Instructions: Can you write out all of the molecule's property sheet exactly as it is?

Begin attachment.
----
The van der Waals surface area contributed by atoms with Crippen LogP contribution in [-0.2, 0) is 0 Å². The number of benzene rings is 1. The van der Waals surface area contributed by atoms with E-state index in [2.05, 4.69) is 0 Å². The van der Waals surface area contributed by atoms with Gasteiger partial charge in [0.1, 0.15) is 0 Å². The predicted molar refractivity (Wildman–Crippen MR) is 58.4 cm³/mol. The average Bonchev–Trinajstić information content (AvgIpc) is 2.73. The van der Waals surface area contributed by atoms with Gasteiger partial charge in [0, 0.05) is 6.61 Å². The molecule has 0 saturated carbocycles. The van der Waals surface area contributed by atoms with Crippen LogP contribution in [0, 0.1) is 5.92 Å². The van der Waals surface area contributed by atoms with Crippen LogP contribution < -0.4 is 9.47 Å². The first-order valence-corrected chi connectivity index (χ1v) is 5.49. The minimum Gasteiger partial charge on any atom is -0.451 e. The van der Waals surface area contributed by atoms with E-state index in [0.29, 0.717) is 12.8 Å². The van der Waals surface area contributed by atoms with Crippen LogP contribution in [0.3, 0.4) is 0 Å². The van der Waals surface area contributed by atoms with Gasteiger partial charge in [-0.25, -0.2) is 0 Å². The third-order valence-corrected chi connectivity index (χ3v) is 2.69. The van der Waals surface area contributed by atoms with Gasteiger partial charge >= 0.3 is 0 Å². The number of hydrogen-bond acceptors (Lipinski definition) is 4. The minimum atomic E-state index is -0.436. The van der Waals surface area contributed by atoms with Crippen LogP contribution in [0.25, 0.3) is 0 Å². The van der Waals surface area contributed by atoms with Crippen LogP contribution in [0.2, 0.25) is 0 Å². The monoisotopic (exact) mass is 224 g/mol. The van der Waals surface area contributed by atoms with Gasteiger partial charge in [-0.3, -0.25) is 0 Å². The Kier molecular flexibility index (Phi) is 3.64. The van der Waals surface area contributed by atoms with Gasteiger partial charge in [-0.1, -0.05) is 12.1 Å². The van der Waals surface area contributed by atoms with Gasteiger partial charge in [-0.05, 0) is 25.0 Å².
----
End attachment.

The van der Waals surface area contributed by atoms with Crippen LogP contribution in [-0.2, 0) is 0 Å². The number of benzene rings is 1. The van der Waals surface area contributed by atoms with E-state index in [2.05, 4.69) is 0 Å². The van der Waals surface area contributed by atoms with Gasteiger partial charge in [0.1, 0.15) is 0 Å². The predicted molar refractivity (Wildman–Crippen MR) is 58.4 cm³/mol. The average Bonchev–Trinajstić information content (AvgIpc) is 2.73. The van der Waals surface area contributed by atoms with Gasteiger partial charge in [0, 0.05) is 6.61 Å². The molecule has 0 saturated carbocycles. The van der Waals surface area contributed by atoms with Crippen LogP contribution in [0, 0.1) is 5.92 Å². The van der Waals surface area contributed by atoms with Crippen LogP contribution < -0.4 is 9.47 Å². The first-order valence-corrected chi connectivity index (χ1v) is 5.49. The minimum Gasteiger partial charge on any atom is -0.451 e. The van der Waals surface area contributed by atoms with E-state index in [0.29, 0.717) is 12.8 Å². The van der Waals surface area contributed by atoms with Crippen LogP contribution in [0.3, 0.4) is 0 Å². The van der Waals surface area contributed by atoms with Gasteiger partial charge in [-0.25, -0.2) is 0 Å². The third-order valence-corrected chi connectivity index (χ3v) is 2.69. The van der Waals surface area contributed by atoms with Gasteiger partial charge >= 0.3 is 0 Å². The number of hydrogen-bond acceptors (Lipinski definition) is 4. The minimum atomic E-state index is -0.436. The van der Waals surface area contributed by atoms with Crippen LogP contribution in [0.25, 0.3) is 0 Å². The van der Waals surface area contributed by atoms with Crippen LogP contribution in [0.2, 0.25) is 0 Å². The monoisotopic (exact) mass is 224 g/mol. The van der Waals surface area contributed by atoms with Gasteiger partial charge in [-0.3, -0.25) is 0 Å². The Kier molecular flexibility index (Phi) is 3.64. The van der Waals surface area contributed by atoms with Gasteiger partial charge in [-0.1, -0.05) is 12.1 Å². The van der Waals surface area contributed by atoms with Gasteiger partial charge in [-0.05, 0) is 25.0 Å².